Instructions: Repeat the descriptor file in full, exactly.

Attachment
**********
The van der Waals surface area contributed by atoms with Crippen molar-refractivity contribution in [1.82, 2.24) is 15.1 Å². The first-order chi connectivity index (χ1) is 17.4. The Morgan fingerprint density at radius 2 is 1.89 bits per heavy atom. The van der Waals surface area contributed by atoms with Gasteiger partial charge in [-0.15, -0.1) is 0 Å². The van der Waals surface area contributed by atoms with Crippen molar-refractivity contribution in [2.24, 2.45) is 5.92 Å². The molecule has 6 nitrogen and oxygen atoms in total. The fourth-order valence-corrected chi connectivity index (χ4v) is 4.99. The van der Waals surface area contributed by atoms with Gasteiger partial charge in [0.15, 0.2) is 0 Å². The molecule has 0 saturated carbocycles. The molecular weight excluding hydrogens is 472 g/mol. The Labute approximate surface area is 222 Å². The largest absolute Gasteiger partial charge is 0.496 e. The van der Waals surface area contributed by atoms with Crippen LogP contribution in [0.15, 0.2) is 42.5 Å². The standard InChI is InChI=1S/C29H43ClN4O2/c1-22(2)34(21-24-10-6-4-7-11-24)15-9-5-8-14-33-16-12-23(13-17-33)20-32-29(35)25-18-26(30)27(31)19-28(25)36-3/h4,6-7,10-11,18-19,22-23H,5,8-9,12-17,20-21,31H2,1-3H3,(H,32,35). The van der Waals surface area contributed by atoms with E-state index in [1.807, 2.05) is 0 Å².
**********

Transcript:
The van der Waals surface area contributed by atoms with Crippen molar-refractivity contribution in [1.82, 2.24) is 15.1 Å². The first-order chi connectivity index (χ1) is 17.4. The Morgan fingerprint density at radius 2 is 1.89 bits per heavy atom. The van der Waals surface area contributed by atoms with Gasteiger partial charge in [-0.15, -0.1) is 0 Å². The van der Waals surface area contributed by atoms with Crippen molar-refractivity contribution in [2.24, 2.45) is 5.92 Å². The molecule has 6 nitrogen and oxygen atoms in total. The fourth-order valence-corrected chi connectivity index (χ4v) is 4.99. The van der Waals surface area contributed by atoms with Gasteiger partial charge in [0.15, 0.2) is 0 Å². The molecule has 0 saturated carbocycles. The molecular weight excluding hydrogens is 472 g/mol. The Labute approximate surface area is 222 Å². The largest absolute Gasteiger partial charge is 0.496 e. The van der Waals surface area contributed by atoms with Crippen LogP contribution in [0.15, 0.2) is 42.5 Å². The standard InChI is InChI=1S/C29H43ClN4O2/c1-22(2)34(21-24-10-6-4-7-11-24)15-9-5-8-14-33-16-12-23(13-17-33)20-32-29(35)25-18-26(30)27(31)19-28(25)36-3/h4,6-7,10-11,18-19,22-23H,5,8-9,12-17,20-21,31H2,1-3H3,(H,32,35). The van der Waals surface area contributed by atoms with E-state index in [1.807, 2.05) is 0 Å².